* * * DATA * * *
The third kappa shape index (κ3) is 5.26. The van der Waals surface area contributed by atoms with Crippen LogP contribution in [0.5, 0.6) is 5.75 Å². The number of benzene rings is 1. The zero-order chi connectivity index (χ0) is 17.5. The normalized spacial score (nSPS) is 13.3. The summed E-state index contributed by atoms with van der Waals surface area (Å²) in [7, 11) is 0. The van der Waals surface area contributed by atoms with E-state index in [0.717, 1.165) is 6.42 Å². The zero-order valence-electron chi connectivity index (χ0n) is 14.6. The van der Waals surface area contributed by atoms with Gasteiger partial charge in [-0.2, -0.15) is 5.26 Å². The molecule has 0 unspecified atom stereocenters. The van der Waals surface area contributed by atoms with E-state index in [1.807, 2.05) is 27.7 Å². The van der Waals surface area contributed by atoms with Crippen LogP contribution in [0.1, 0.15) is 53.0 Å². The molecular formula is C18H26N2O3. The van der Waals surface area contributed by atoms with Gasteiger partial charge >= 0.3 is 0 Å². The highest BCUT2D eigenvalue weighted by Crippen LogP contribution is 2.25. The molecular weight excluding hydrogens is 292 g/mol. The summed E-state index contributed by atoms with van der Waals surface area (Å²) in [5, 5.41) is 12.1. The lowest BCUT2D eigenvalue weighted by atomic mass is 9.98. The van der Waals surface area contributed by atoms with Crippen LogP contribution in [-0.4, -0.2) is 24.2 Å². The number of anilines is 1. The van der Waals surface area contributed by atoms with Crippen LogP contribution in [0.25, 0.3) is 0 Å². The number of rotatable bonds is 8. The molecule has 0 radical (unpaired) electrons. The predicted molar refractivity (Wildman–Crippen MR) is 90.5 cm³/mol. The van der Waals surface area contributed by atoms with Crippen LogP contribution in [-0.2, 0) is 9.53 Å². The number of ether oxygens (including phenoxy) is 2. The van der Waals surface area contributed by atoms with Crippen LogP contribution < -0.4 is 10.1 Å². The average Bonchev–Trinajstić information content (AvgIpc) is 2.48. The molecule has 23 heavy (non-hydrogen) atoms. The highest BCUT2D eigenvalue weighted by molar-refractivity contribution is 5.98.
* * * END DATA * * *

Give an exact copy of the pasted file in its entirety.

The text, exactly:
The third kappa shape index (κ3) is 5.26. The van der Waals surface area contributed by atoms with Crippen LogP contribution in [0.5, 0.6) is 5.75 Å². The number of benzene rings is 1. The zero-order chi connectivity index (χ0) is 17.5. The normalized spacial score (nSPS) is 13.3. The summed E-state index contributed by atoms with van der Waals surface area (Å²) in [7, 11) is 0. The van der Waals surface area contributed by atoms with E-state index in [0.717, 1.165) is 6.42 Å². The zero-order valence-electron chi connectivity index (χ0n) is 14.6. The van der Waals surface area contributed by atoms with Gasteiger partial charge in [-0.2, -0.15) is 5.26 Å². The molecule has 0 unspecified atom stereocenters. The van der Waals surface area contributed by atoms with E-state index in [1.807, 2.05) is 27.7 Å². The van der Waals surface area contributed by atoms with Crippen LogP contribution in [0.1, 0.15) is 53.0 Å². The molecular formula is C18H26N2O3. The van der Waals surface area contributed by atoms with Gasteiger partial charge >= 0.3 is 0 Å². The highest BCUT2D eigenvalue weighted by Crippen LogP contribution is 2.25. The molecular weight excluding hydrogens is 292 g/mol. The summed E-state index contributed by atoms with van der Waals surface area (Å²) in [5, 5.41) is 12.1. The lowest BCUT2D eigenvalue weighted by atomic mass is 9.98. The van der Waals surface area contributed by atoms with Crippen LogP contribution in [-0.4, -0.2) is 24.2 Å². The number of anilines is 1. The van der Waals surface area contributed by atoms with Crippen LogP contribution in [0.25, 0.3) is 0 Å². The number of rotatable bonds is 8. The molecule has 0 radical (unpaired) electrons. The predicted molar refractivity (Wildman–Crippen MR) is 90.5 cm³/mol. The van der Waals surface area contributed by atoms with Crippen LogP contribution in [-0.2, 0) is 9.53 Å². The number of ether oxygens (including phenoxy) is 2. The van der Waals surface area contributed by atoms with Crippen LogP contribution < -0.4 is 10.1 Å². The average Bonchev–Trinajstić information content (AvgIpc) is 2.48. The molecule has 23 heavy (non-hydrogen) atoms. The highest BCUT2D eigenvalue weighted by molar-refractivity contribution is 5.98.